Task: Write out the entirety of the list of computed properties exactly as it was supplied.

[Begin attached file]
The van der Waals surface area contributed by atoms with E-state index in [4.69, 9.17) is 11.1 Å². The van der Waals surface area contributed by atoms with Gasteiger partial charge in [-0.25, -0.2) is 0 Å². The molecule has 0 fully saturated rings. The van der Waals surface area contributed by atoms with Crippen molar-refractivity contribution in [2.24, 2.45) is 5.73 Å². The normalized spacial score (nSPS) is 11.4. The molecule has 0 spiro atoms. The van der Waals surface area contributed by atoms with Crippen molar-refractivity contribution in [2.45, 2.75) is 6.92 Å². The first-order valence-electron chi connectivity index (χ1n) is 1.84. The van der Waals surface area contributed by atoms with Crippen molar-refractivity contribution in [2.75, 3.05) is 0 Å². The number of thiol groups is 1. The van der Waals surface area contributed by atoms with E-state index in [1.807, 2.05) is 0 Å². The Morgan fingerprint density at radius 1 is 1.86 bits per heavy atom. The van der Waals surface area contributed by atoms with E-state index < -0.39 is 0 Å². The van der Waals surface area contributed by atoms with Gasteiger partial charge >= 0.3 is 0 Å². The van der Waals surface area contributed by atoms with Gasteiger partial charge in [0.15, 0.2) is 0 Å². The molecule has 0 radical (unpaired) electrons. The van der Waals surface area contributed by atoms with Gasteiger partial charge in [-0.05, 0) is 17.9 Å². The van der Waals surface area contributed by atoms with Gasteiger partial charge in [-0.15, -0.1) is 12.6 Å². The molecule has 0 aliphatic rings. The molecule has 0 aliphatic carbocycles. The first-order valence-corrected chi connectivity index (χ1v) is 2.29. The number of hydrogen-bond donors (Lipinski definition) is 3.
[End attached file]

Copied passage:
The van der Waals surface area contributed by atoms with E-state index in [4.69, 9.17) is 11.1 Å². The van der Waals surface area contributed by atoms with Gasteiger partial charge in [-0.25, -0.2) is 0 Å². The molecule has 0 fully saturated rings. The van der Waals surface area contributed by atoms with Crippen molar-refractivity contribution in [2.24, 2.45) is 5.73 Å². The normalized spacial score (nSPS) is 11.4. The molecule has 0 spiro atoms. The van der Waals surface area contributed by atoms with Crippen molar-refractivity contribution in [2.45, 2.75) is 6.92 Å². The first-order valence-electron chi connectivity index (χ1n) is 1.84. The van der Waals surface area contributed by atoms with Crippen molar-refractivity contribution in [2.75, 3.05) is 0 Å². The number of thiol groups is 1. The van der Waals surface area contributed by atoms with E-state index in [1.807, 2.05) is 0 Å². The Morgan fingerprint density at radius 1 is 1.86 bits per heavy atom. The van der Waals surface area contributed by atoms with E-state index < -0.39 is 0 Å². The van der Waals surface area contributed by atoms with Gasteiger partial charge >= 0.3 is 0 Å². The van der Waals surface area contributed by atoms with Gasteiger partial charge in [0.15, 0.2) is 0 Å². The molecule has 0 radical (unpaired) electrons. The van der Waals surface area contributed by atoms with Gasteiger partial charge in [-0.05, 0) is 17.9 Å². The van der Waals surface area contributed by atoms with Gasteiger partial charge in [-0.15, -0.1) is 12.6 Å². The molecule has 0 aliphatic rings. The molecule has 0 aliphatic carbocycles. The first-order valence-corrected chi connectivity index (χ1v) is 2.29. The number of hydrogen-bond donors (Lipinski definition) is 3.